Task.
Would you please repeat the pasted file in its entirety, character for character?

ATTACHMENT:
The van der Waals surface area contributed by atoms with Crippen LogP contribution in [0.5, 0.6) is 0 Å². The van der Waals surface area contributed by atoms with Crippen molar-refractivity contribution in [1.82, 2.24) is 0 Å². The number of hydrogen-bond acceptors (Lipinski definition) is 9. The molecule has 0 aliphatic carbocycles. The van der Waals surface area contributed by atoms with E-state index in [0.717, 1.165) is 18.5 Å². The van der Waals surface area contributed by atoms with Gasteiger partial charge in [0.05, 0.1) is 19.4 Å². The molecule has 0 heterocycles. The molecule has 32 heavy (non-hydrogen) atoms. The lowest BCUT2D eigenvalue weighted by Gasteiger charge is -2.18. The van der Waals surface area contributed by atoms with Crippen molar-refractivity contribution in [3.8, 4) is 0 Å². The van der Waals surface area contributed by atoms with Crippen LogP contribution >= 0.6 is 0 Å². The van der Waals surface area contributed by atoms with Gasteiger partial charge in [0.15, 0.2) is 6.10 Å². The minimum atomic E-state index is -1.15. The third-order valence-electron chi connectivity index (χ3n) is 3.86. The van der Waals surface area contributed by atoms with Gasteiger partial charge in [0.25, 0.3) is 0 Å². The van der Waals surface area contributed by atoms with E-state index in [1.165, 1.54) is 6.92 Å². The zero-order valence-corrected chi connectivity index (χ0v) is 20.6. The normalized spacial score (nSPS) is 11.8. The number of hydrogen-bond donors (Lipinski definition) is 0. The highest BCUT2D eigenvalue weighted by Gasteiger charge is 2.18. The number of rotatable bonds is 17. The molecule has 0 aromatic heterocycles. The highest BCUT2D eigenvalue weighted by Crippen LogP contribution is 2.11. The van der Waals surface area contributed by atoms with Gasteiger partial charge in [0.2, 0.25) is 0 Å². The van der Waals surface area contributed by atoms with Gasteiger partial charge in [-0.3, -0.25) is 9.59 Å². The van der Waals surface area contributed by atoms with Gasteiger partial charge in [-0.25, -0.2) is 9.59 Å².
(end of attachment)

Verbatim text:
The van der Waals surface area contributed by atoms with Crippen LogP contribution in [0.5, 0.6) is 0 Å². The van der Waals surface area contributed by atoms with Crippen molar-refractivity contribution in [1.82, 2.24) is 0 Å². The number of hydrogen-bond acceptors (Lipinski definition) is 9. The molecule has 0 aliphatic carbocycles. The van der Waals surface area contributed by atoms with E-state index in [0.717, 1.165) is 18.5 Å². The van der Waals surface area contributed by atoms with Gasteiger partial charge in [0.05, 0.1) is 19.4 Å². The molecule has 0 heterocycles. The molecule has 32 heavy (non-hydrogen) atoms. The lowest BCUT2D eigenvalue weighted by Gasteiger charge is -2.18. The van der Waals surface area contributed by atoms with Crippen molar-refractivity contribution in [3.8, 4) is 0 Å². The van der Waals surface area contributed by atoms with Crippen LogP contribution >= 0.6 is 0 Å². The van der Waals surface area contributed by atoms with Gasteiger partial charge in [0.15, 0.2) is 6.10 Å². The minimum atomic E-state index is -1.15. The third-order valence-electron chi connectivity index (χ3n) is 3.86. The van der Waals surface area contributed by atoms with Gasteiger partial charge in [0.25, 0.3) is 0 Å². The van der Waals surface area contributed by atoms with E-state index in [1.165, 1.54) is 6.92 Å². The zero-order valence-corrected chi connectivity index (χ0v) is 20.6. The normalized spacial score (nSPS) is 11.8. The number of hydrogen-bond donors (Lipinski definition) is 0. The highest BCUT2D eigenvalue weighted by Gasteiger charge is 2.18. The number of rotatable bonds is 17. The molecule has 0 aromatic heterocycles. The highest BCUT2D eigenvalue weighted by Crippen LogP contribution is 2.11. The van der Waals surface area contributed by atoms with Gasteiger partial charge in [0.2, 0.25) is 0 Å². The van der Waals surface area contributed by atoms with Gasteiger partial charge in [-0.3, -0.25) is 9.59 Å². The van der Waals surface area contributed by atoms with Gasteiger partial charge in [-0.25, -0.2) is 9.59 Å².